Although I have been able to transfer my main family tree database over from ‘Family Tree Maker 2005’, into ‘Family Historian 6’ (via GEDCOM), I’ve decided that I should start a fresh family tree project, entering the details I know from scratch! This is so that I can get to learn the new program better, and to resolve a muddle that I have in the sources/citations in my existing database. By beginning from scratch, I can ensure that everything is properly sourced and cited, making it more presentable and shareable with others. It may also highlight for me, new areas of my tree that particularly need further attention and research.

To give this some scale for you, my old database contains nearly 4,500 individuals, and 1,300 families, which I’ve collected over 10-15 years. And I have a lot more on paper (or that I’ve found on-line) that haven’t even been added to that old database. But I may not be adding ALL of these names! Some come from imported GEDCOMs, created by other people, which include very, very distant relations.

My plan in the new tree project is to include my direct ancestors, working back one generation at a time (as far as I know), equally in all ancestral lines lines, adding my [X]x-Great-grandparents, and their additional descendants (who aren’t already included), up to 3 or 4 generations if possible (i.e. to 2nd or 3rd cousins in subsequent generations). This might stretch to 5 or 6 generations of descent in some cases, but I probably won’t go further that that!

I began by entering myself, my parents, siblings, and nephews/niece; then grandparents, uncles/aunts, cousins, and their children. When I got on to my Great-grandparents and their descendants, I began to see where I have some gaps; basic details about some of my parents’ cousins, my 2nd cousins, and their families, which I don’t have up-to-date! So I’ll be contacting some relatives, asking for help to fill in those gaps.

It took me about 6 hours (not all at once) to enter all the basic details that I know about my Great-Grandparents and their descendants. That’s 156 individuals, in 50 families, that I have details for. At that rate it’ll take me about 200 hours to copy over everything I’ve got in the old database!!! After those 6 hours, over the last week I’ve been adding in some additional details about people; biographies, photos, documents, and other media sources; none of which were attached to my old database. This will result in being able to output much richer reports about my family history to share with relatives.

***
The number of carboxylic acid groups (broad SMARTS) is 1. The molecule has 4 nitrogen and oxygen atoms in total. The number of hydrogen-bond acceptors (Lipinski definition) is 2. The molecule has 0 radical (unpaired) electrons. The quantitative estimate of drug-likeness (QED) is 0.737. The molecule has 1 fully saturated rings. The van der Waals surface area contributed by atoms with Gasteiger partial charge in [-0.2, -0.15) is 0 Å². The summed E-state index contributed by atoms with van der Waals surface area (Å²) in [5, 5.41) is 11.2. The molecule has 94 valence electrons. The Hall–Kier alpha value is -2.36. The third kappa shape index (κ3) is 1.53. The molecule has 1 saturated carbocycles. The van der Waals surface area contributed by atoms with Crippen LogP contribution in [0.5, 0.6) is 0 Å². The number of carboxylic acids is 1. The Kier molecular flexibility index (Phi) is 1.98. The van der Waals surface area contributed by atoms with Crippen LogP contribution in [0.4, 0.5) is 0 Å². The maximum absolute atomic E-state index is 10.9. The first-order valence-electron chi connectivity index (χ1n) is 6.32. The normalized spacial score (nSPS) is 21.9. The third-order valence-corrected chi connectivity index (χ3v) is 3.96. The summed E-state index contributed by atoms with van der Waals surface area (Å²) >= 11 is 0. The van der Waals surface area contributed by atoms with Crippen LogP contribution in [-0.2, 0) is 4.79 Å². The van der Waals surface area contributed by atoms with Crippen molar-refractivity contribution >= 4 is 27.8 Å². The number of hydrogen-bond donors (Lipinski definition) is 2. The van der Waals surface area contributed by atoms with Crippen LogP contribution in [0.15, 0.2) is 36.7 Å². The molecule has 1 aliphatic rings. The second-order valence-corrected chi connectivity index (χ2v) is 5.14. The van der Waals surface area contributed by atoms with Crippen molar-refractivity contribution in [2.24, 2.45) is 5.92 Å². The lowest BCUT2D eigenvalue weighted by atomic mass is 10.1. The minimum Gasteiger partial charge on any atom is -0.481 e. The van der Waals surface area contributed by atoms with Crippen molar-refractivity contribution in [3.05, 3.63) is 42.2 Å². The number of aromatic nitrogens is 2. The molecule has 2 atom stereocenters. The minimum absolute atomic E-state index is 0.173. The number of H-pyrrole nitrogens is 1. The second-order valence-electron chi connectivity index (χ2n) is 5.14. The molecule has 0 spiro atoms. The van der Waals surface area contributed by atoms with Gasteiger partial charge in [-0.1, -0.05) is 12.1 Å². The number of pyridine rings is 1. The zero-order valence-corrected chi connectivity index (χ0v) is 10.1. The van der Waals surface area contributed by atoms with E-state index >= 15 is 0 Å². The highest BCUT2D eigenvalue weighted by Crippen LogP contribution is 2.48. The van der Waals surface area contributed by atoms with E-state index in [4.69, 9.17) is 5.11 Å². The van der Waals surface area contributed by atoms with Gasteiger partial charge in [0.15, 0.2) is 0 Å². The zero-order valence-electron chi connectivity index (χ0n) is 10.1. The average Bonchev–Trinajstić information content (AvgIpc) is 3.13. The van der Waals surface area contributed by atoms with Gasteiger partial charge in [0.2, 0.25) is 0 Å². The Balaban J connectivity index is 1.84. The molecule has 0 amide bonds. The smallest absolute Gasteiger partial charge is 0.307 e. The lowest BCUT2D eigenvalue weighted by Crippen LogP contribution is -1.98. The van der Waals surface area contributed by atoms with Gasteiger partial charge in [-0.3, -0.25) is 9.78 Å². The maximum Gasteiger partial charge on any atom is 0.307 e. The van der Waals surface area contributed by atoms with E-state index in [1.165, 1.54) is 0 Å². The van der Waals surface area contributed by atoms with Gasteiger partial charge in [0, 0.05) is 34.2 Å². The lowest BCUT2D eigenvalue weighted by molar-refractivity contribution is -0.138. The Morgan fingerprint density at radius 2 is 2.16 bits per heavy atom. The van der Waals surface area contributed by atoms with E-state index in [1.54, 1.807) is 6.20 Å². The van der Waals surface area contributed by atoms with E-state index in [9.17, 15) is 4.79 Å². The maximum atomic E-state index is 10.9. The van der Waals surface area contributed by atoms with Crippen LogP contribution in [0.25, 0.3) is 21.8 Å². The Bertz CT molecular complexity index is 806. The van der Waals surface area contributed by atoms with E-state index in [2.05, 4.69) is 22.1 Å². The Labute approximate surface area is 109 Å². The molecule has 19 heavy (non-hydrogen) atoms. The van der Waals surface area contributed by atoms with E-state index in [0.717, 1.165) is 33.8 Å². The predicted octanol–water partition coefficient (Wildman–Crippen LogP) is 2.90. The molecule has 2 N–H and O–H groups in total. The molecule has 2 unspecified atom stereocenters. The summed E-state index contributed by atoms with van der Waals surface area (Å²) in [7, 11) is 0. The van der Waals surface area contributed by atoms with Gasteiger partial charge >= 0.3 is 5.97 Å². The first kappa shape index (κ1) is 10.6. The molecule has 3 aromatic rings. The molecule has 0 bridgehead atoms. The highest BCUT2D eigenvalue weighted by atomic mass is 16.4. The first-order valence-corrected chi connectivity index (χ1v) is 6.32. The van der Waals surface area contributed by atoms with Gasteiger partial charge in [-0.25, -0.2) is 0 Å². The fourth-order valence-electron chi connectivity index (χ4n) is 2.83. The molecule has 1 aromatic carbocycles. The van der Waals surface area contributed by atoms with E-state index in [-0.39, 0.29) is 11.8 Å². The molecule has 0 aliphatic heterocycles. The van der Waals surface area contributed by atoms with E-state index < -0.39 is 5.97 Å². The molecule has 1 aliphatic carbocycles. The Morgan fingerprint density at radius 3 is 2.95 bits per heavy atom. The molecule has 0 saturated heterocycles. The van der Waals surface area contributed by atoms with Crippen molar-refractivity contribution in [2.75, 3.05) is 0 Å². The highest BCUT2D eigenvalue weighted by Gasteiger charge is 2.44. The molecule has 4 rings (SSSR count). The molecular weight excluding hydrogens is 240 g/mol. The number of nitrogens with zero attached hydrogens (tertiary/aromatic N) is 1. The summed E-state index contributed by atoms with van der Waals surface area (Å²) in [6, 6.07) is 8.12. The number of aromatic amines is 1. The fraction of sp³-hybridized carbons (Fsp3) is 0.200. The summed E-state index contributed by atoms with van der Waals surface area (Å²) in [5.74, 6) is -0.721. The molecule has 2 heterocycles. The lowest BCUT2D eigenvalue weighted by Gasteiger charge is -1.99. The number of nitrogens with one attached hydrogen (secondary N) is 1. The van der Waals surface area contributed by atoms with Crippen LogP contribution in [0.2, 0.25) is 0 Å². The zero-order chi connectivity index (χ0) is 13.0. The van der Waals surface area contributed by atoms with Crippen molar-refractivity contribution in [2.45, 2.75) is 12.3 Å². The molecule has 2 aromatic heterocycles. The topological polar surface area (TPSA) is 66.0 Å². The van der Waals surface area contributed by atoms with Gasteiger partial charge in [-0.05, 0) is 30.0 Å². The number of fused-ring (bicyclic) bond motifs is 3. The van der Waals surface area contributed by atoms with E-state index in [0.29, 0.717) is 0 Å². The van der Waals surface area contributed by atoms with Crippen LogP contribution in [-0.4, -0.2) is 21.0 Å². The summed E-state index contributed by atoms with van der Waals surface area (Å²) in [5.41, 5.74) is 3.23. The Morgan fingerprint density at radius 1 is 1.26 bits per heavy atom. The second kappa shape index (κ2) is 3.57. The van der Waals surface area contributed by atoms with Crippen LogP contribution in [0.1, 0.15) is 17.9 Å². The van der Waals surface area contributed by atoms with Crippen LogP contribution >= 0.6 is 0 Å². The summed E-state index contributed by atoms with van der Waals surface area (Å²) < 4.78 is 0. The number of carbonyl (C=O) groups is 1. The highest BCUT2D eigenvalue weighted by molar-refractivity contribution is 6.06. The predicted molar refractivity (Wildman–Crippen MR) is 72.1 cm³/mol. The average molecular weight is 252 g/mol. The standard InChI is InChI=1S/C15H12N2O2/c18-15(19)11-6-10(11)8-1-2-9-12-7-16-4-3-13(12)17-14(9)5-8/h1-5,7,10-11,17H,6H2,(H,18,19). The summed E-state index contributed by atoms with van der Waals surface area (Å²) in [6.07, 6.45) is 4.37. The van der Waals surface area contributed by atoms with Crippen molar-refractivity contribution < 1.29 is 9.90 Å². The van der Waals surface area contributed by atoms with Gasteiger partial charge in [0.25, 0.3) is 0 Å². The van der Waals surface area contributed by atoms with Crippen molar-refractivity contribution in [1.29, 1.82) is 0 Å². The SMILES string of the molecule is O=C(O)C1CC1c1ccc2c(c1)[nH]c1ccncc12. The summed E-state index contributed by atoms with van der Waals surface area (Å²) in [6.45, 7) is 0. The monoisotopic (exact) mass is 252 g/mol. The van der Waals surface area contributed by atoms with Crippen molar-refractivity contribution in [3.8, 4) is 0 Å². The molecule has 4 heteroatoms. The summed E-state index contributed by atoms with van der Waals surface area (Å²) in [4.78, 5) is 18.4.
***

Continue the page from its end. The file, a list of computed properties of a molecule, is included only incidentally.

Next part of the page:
I’m pleased with Family Historian 6, so far. So I’m planning to continue using it, and to buy a licence key before my 30 day trial period expires. Then I’ll try to come back onto aFamilyHistoryBlog with a further review of the software in the coming months.

Tagging images

Here is a useful tip which occurred to me, and I thought I would share it. I don’t know why I hadn’t thought of this before!

Last night we had two ladies talking to my local Family History Society about their Local History projects in nearby villages, and how such projects could be helpful to people researching their family history in a location.

During the questions session at the end of the meeting, one of the ladies was demonstrating how she could find images/photos of particular people or subjects on her computer, because she had tagged her photos with the relevant names and key words. The penny dropped that I should be doing this; tagging my family history images, scans of old documents, etc.

06For a couple of years I’ve been tagging all my digital photos with useful details, subjects, names, places, etc, and I now have most of my digital photos tagged. Why haven’t I done the same thing with the old family documents, etc, that I’ve been scanning to post on to this blog? It’s something that I should be doing, which will make it much easier in future to search my computer to find images about a particular person, place, or subject.

Here’s a reasonable YouTube video that I’ve found, explaining the basics of what I’m talking about. This shows exactly the software and process that I use to tag photos. (Other methods and software are available).

The tags that I’ve used in posts onto this blog will a be useful guide as to what tags I’ll give to images that I’ve included in those posts.